Support must also be provided to renters who are hit particularly hard by rising energy prices. “At present, for example, the carbon price on heating fuels can be fully transferred to them; that must be restricted. Not least because the present system provides no incentive for renovation and modernisation, which has to be initiated by landlords,” says Dr Katja Schumacher. In the project “Carbon pricing and the reform of the taxes and levies on electricity: The refunding of the Renewable Energy Act (EEG) levy” the Oeko-Institut researchers have explored how the revenue from the carbon pricing scheme can be returned to the public in a socially equitable way. “A carbon price – and actually one that is significantly higher than today’s price – must be a key component of German climate policy, because it makes fossil fuels uneconomic and hence promotes green technologies and climate-friendly behaviour,” says Dr Schumacher. “But when it comes to using the revenue there is as yet no concrete, quickly deployable and socially equitable scheme.” The study for the Climate Neutrality Foundation recommends, among other things, increasing the carbon price to 60 euros by 2023 and to at least 80 euros by 2025. “At the same time, the burden on the public should be relieved by gradually reducing the EEG levy and abolishing it completely by 2025. As revenue rises, further forms of relief can be introduced – for instance, by reducing the electricity tax or bringing in a citizens’ climate payment.” The study shows that this sort of refunding is possible. “In addition, this creates incentives to electrify buildings and transport, and it promotes key technologies such as heat pumps and electric cars,” says Schumacher. The concept also has benefits in the form of distributional effects, with lower-income households receiving the greatest proportional relief. “That is important, because at present the costs of environmental policy measures are unfairly distributed and households that are under severe financial pressure are definitely not responsible for the largest proportion of greenhouse gas emissions.”
The study, which is funded by the German Federal Ministry for Labour and Social Affairs, also identifies other tools that can be used to make environmental policy socially equitable. “Another important aspect is a climate component in the housing allowance to allow for the possibility of higher rental costs after modernisation. And claiming the housing allowance must be made more attractive, because at present only about half of those who could claim are applying for it,” says Schumacher. “Rules for hardship cases are likewise important.” The cap on the proportion of modernisation costs that can be charged to tenants could be reduced from its current level of eight per cent. “In Berlin and some other cities a climate bonus is already paid to recipients of transfer payments. It could be worth introducing this everywhere to cushion the effect of rent rises as a result of energy modernisation measures.” More extensive information and advice programmes – for both tenants and landlords – are also important, she says. “And of course the effectiveness of the instruments must be carefully scrutinised after a certain time.”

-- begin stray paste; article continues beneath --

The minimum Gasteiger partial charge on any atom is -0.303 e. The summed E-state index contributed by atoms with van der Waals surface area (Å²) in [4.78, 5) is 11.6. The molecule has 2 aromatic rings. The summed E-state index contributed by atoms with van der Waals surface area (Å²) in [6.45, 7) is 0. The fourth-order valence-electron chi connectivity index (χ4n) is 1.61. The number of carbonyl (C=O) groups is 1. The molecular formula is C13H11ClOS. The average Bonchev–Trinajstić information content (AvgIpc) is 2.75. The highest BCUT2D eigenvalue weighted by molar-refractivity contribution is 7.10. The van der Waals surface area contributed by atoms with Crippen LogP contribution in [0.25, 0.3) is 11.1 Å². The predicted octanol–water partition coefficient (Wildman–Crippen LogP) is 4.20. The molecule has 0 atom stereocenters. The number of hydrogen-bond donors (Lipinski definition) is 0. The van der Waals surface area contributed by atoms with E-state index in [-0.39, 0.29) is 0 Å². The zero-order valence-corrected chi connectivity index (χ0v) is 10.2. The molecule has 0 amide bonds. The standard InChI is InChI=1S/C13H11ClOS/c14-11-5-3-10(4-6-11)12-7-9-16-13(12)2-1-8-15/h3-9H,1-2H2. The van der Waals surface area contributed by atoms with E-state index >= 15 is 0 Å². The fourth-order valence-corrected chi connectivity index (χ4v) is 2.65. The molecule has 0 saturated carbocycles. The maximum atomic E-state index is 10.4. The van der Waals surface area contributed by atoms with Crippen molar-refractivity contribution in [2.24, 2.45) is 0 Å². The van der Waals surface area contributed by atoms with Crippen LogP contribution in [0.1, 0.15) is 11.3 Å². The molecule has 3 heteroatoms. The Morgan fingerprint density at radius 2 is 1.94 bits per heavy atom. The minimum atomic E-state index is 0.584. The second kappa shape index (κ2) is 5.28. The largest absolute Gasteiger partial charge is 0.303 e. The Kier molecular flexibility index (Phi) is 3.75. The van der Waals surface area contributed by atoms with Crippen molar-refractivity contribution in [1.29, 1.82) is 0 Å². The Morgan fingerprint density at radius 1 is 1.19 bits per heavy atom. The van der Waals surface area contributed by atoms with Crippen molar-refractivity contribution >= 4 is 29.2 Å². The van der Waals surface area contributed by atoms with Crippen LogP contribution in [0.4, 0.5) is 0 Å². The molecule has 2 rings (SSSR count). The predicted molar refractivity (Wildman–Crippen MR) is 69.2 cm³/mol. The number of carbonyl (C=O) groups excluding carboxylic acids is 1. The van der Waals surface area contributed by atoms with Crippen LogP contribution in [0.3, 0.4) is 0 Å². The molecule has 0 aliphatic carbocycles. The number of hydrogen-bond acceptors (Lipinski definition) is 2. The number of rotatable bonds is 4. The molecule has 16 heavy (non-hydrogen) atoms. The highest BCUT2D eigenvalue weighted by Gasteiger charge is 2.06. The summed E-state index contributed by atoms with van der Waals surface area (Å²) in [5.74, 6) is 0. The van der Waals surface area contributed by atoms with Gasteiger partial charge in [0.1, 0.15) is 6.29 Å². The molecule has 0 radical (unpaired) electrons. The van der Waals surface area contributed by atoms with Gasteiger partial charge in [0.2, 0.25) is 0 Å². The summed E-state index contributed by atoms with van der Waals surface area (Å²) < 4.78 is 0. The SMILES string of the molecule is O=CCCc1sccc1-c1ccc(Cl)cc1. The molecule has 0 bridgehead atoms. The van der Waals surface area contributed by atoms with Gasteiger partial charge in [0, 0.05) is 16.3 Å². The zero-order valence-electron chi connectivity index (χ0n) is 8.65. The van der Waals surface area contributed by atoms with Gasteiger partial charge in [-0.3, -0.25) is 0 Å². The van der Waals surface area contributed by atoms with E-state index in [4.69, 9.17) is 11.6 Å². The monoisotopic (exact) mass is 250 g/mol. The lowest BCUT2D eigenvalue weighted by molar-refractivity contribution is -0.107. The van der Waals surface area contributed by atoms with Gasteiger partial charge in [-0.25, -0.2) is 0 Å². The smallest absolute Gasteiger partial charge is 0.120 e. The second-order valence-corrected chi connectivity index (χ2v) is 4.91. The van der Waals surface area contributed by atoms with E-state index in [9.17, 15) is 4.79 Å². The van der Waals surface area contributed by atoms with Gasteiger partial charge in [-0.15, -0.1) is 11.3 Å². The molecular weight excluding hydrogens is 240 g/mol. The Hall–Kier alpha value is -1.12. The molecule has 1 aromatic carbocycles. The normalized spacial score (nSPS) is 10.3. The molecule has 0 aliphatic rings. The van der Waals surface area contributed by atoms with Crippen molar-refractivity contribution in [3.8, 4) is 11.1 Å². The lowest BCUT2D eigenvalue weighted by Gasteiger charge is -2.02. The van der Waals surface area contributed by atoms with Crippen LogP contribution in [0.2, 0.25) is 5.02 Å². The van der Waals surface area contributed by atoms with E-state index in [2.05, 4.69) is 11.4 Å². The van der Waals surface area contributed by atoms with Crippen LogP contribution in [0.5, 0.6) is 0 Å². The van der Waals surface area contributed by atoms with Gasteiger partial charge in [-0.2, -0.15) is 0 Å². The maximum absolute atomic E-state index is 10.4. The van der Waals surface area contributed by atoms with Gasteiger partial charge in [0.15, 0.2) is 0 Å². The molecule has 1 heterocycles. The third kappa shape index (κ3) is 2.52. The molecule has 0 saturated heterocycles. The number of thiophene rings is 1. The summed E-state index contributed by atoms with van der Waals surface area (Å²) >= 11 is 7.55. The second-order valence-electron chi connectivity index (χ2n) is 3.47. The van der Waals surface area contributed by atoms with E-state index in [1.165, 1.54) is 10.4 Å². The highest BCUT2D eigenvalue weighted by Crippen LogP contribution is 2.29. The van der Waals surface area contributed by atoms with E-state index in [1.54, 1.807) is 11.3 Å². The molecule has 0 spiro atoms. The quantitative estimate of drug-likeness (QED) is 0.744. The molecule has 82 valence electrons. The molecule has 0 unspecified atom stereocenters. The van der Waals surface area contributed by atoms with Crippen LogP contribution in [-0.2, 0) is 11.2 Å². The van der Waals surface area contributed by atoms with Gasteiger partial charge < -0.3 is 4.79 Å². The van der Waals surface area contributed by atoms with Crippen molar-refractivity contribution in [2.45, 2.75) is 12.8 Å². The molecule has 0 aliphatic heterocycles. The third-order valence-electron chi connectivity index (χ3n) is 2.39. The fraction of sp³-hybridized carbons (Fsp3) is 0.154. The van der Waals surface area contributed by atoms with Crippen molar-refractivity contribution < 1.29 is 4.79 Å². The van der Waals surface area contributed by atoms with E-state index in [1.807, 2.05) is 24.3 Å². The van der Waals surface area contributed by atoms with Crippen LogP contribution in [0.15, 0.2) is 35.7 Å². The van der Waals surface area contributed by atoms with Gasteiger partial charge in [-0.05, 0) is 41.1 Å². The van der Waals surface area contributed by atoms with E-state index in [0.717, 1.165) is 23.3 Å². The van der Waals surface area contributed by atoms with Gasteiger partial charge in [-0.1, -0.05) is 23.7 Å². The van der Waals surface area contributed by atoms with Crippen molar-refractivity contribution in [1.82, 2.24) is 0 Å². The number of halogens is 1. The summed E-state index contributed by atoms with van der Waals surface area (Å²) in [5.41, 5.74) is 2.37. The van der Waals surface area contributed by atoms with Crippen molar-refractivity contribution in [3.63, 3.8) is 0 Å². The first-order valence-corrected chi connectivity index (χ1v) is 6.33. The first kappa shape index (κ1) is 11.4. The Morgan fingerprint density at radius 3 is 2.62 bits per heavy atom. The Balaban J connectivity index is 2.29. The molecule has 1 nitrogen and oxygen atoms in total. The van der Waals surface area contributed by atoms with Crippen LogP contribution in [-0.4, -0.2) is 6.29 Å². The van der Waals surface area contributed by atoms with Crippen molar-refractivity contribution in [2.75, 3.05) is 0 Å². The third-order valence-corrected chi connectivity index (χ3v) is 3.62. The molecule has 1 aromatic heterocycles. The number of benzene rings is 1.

Schumacher goes on to say that social measures in the field of affordable housing must always be linked to incentives for ambitious energy efficiency improvements. “Private households spend more on housing than on anything else and the associated costs are an important lever for relieving the pressure on people with low incomes,” she says. “At the same time, social aspects must never be considered in isolation – other areas such as transport, clothing and food must also be taken into account.” The goal, she says, is for households to be able to play a part in mitigating climate change without having to worry unduly about whether they can afford the lighting in the living room and the heating in the kitchen – or the metro ticket and a healthy meal.
To read the full paper go here